Some marketers will look to monetize live streaming video, while others will face some hurdles with influencer marketing
Social media is a major player in the most important conversations in media and marketing—including hot-button topics such as attribution, live streaming, digital video advertising and messaging. eMarketer predicts what will happen in this fast-changing space in 2017, according to a new eMarketer report, “US Social Trends for 2017: eMarketer's Predictions for Attribution, Live Streaming, Messaging, Influencer Marketing and More” (eMarketer PRO customers only).
Marketers that want to know what offline actions their online advertising caused should look seriously at the tools being developed by Facebook and Google. The two digital powerhouses are among the most strongly positioned players in O2O attribution.
This area will certainly be a big focus for social media advertising in 2017. Google and Facebook already offer location-based digital ads with offline objectives. And advertisers are ready for it; 78% of US marketers surveyed by the Mobile Marketing Association in July 2016 said they have already increased location-based mobile ad spending based on the availability of foot traffic data.
Marketers can also say goodbye to strong organic reach on Instagram. After Facebook sharply reduced the reach of marketers’ organic (i.e., nonpaid) posts a few years ago, many businesses flocked first to Instagram and then Snapchat to build their fan bases and speak to followers without having to pay for distribution.
But these options will diminish in 2017, as Instagram reduces the visibility of organic brand posts in feeds. And there are signs that Snapchat will make its own moves on this front as well. Instagram first signaled its intentions when it rolled out an updated algorithm in June 2016. Instead of showing posts in reverse chronological order, the feed is now ranked based on what Instagram thinks users would most like to see and engage with.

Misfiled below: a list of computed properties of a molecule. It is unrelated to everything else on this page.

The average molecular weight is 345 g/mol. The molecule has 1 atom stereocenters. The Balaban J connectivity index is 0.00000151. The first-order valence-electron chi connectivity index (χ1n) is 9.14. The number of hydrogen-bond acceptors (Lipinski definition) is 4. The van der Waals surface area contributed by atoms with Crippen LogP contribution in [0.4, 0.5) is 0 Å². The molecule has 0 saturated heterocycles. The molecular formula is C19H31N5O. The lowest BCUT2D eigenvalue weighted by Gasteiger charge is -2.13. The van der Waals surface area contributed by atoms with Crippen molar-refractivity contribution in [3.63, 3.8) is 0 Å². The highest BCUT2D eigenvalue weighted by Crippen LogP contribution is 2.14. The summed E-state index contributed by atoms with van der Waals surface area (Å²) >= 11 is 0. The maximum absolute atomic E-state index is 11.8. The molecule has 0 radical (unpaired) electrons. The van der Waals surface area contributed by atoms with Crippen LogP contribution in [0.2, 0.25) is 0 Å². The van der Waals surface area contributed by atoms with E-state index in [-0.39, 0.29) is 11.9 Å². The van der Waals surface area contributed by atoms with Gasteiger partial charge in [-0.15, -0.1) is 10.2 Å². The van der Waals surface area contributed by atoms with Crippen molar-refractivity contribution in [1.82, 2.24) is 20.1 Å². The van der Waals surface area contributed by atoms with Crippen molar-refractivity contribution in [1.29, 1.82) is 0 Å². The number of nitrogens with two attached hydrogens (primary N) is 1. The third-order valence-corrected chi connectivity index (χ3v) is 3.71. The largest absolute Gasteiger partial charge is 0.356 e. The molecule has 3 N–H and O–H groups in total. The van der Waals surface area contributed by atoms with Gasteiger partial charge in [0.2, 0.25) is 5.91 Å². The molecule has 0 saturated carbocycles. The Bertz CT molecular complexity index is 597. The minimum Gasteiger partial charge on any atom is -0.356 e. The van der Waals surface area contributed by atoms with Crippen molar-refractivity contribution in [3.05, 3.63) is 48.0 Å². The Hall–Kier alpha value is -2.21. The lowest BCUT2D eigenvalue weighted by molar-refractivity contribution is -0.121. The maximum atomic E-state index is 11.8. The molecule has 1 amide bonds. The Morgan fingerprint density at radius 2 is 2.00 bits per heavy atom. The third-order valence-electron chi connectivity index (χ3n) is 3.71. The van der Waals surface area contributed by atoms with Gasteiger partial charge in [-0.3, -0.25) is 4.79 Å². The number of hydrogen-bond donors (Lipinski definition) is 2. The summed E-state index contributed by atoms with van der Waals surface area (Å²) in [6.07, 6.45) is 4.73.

That means that a brand post that used to show up in an Instagram user’s feed at the time the marketer published the post now may appear higher up, further down, or not at all.
Another trend? Monetizing live streaming video. The major social and digital video platforms as well as TV networks and publishers will all stake their claim, leaving marketers with a dizzying array of options to consider. Esports platforms like Twitch have already proven that live streamed video game competitions have huge audience and revenue potential. TV news personality Al Roker is backing Roker Media, which produces live video content. And some radio providers have joined the trend as well: New York’s WABC Radio in October 2016 began a test of streaming three of its shows live, with plans to incorporate local advertising, and SiriusXM has been developing a live video app with radio and TV personality Howard Stern.
eMarketer expects TV networks to get more involved as well, moving beyond their current experiments with the social platforms.
Meanwhile influencer marketing, which has been heating up over the years, is expected to face some big challenges next year. First, marketers will likely be faced with increased enforcement of FTC regulations covering sponsored content in social media. Many marketers do not label their influencer-led posts as sponsored, or do so inconsistently.
At the same time, eMarketer predicts social properties will insert themselves more forcefully into the cozy relationship that marketers and influencers have developed. On the more draconian end of the scale, this could come by reducing the organic visibility of the marketing messages influencers post, or by requiring brands to buy ads to promote their influencer marketing arrangements.
A more benign scenario may be that the social platforms acquire or invest in influencer-marketing companies, something Twitter did when it bought Niche in 2015.
Listen to eMarketer analyst Debra Aho Williamson highlight some of the key trends for social in 2017 in eMarketer's Behind the Numbers podcast.